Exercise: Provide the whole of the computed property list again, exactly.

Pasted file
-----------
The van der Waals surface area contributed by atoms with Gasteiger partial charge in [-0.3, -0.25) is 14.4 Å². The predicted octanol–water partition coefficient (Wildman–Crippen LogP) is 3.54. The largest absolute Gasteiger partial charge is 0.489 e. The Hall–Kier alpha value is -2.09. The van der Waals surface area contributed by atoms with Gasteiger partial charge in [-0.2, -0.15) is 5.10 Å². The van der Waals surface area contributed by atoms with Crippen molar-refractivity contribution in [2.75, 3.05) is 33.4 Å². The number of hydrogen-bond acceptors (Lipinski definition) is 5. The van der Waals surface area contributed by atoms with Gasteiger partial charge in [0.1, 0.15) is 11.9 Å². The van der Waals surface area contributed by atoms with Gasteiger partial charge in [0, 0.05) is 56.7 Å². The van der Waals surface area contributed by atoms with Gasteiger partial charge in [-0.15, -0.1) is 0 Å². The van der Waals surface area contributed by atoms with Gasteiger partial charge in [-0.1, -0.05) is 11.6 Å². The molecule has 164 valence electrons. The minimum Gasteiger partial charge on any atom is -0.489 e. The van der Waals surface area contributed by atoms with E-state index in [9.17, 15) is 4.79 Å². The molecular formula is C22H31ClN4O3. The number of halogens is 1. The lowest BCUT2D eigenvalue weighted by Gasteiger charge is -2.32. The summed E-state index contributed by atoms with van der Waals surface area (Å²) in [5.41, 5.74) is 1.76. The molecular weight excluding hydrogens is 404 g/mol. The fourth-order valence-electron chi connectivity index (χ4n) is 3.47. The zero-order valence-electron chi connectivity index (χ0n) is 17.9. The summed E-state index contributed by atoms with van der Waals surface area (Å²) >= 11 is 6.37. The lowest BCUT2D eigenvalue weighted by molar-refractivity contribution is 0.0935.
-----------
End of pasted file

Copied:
The van der Waals surface area contributed by atoms with Gasteiger partial charge in [-0.3, -0.25) is 14.4 Å². The predicted octanol–water partition coefficient (Wildman–Crippen LogP) is 3.54. The largest absolute Gasteiger partial charge is 0.489 e. The Hall–Kier alpha value is -2.09. The van der Waals surface area contributed by atoms with Gasteiger partial charge in [-0.2, -0.15) is 5.10 Å². The van der Waals surface area contributed by atoms with Crippen molar-refractivity contribution in [2.75, 3.05) is 33.4 Å². The number of hydrogen-bond acceptors (Lipinski definition) is 5. The van der Waals surface area contributed by atoms with Gasteiger partial charge in [0.1, 0.15) is 11.9 Å². The van der Waals surface area contributed by atoms with Gasteiger partial charge in [0, 0.05) is 56.7 Å². The van der Waals surface area contributed by atoms with Gasteiger partial charge in [-0.15, -0.1) is 0 Å². The van der Waals surface area contributed by atoms with Gasteiger partial charge in [-0.1, -0.05) is 11.6 Å². The molecule has 164 valence electrons. The minimum Gasteiger partial charge on any atom is -0.489 e. The van der Waals surface area contributed by atoms with E-state index in [9.17, 15) is 4.79 Å². The molecular formula is C22H31ClN4O3. The number of halogens is 1. The lowest BCUT2D eigenvalue weighted by Gasteiger charge is -2.32. The summed E-state index contributed by atoms with van der Waals surface area (Å²) in [5.41, 5.74) is 1.76. The molecular weight excluding hydrogens is 404 g/mol. The fourth-order valence-electron chi connectivity index (χ4n) is 3.47. The zero-order valence-electron chi connectivity index (χ0n) is 17.9. The summed E-state index contributed by atoms with van der Waals surface area (Å²) >= 11 is 6.37. The lowest BCUT2D eigenvalue weighted by molar-refractivity contribution is 0.0935.